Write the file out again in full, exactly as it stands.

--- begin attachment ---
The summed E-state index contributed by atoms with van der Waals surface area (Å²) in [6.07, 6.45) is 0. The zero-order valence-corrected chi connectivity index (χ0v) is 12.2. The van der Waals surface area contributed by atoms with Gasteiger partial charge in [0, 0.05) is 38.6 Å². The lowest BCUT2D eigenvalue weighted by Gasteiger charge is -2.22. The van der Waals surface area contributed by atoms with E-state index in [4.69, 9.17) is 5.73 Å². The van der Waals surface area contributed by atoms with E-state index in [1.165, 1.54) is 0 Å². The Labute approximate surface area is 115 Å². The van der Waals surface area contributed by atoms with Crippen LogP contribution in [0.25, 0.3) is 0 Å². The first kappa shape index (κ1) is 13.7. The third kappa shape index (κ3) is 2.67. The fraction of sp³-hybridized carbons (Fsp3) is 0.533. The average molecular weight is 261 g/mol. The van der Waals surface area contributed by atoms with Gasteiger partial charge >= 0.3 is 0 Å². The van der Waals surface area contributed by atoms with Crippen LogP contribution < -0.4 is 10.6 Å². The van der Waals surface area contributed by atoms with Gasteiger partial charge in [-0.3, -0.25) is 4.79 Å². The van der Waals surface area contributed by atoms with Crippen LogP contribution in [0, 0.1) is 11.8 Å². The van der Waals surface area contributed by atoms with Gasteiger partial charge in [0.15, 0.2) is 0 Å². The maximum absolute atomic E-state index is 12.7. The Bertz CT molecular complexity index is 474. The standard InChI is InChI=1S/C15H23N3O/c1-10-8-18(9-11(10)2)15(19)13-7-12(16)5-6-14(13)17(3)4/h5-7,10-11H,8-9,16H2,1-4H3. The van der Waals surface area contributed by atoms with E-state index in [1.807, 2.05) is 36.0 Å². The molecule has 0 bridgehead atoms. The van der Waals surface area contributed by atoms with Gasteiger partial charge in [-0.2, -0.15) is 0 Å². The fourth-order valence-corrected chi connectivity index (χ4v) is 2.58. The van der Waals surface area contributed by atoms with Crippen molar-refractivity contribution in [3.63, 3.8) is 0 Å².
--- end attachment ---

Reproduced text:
The summed E-state index contributed by atoms with van der Waals surface area (Å²) in [6.07, 6.45) is 0. The zero-order valence-corrected chi connectivity index (χ0v) is 12.2. The van der Waals surface area contributed by atoms with Gasteiger partial charge in [0, 0.05) is 38.6 Å². The lowest BCUT2D eigenvalue weighted by Gasteiger charge is -2.22. The van der Waals surface area contributed by atoms with E-state index in [4.69, 9.17) is 5.73 Å². The van der Waals surface area contributed by atoms with E-state index in [1.165, 1.54) is 0 Å². The Labute approximate surface area is 115 Å². The van der Waals surface area contributed by atoms with Crippen LogP contribution in [0.25, 0.3) is 0 Å². The first kappa shape index (κ1) is 13.7. The third kappa shape index (κ3) is 2.67. The fraction of sp³-hybridized carbons (Fsp3) is 0.533. The average molecular weight is 261 g/mol. The van der Waals surface area contributed by atoms with Gasteiger partial charge >= 0.3 is 0 Å². The van der Waals surface area contributed by atoms with Crippen LogP contribution < -0.4 is 10.6 Å². The van der Waals surface area contributed by atoms with Gasteiger partial charge in [-0.3, -0.25) is 4.79 Å². The van der Waals surface area contributed by atoms with Crippen LogP contribution in [0, 0.1) is 11.8 Å². The van der Waals surface area contributed by atoms with Gasteiger partial charge in [0.15, 0.2) is 0 Å². The maximum absolute atomic E-state index is 12.7. The Bertz CT molecular complexity index is 474. The standard InChI is InChI=1S/C15H23N3O/c1-10-8-18(9-11(10)2)15(19)13-7-12(16)5-6-14(13)17(3)4/h5-7,10-11H,8-9,16H2,1-4H3. The van der Waals surface area contributed by atoms with E-state index in [1.807, 2.05) is 36.0 Å². The molecule has 0 bridgehead atoms. The van der Waals surface area contributed by atoms with Gasteiger partial charge in [-0.2, -0.15) is 0 Å². The fourth-order valence-corrected chi connectivity index (χ4v) is 2.58. The van der Waals surface area contributed by atoms with Crippen molar-refractivity contribution in [3.63, 3.8) is 0 Å².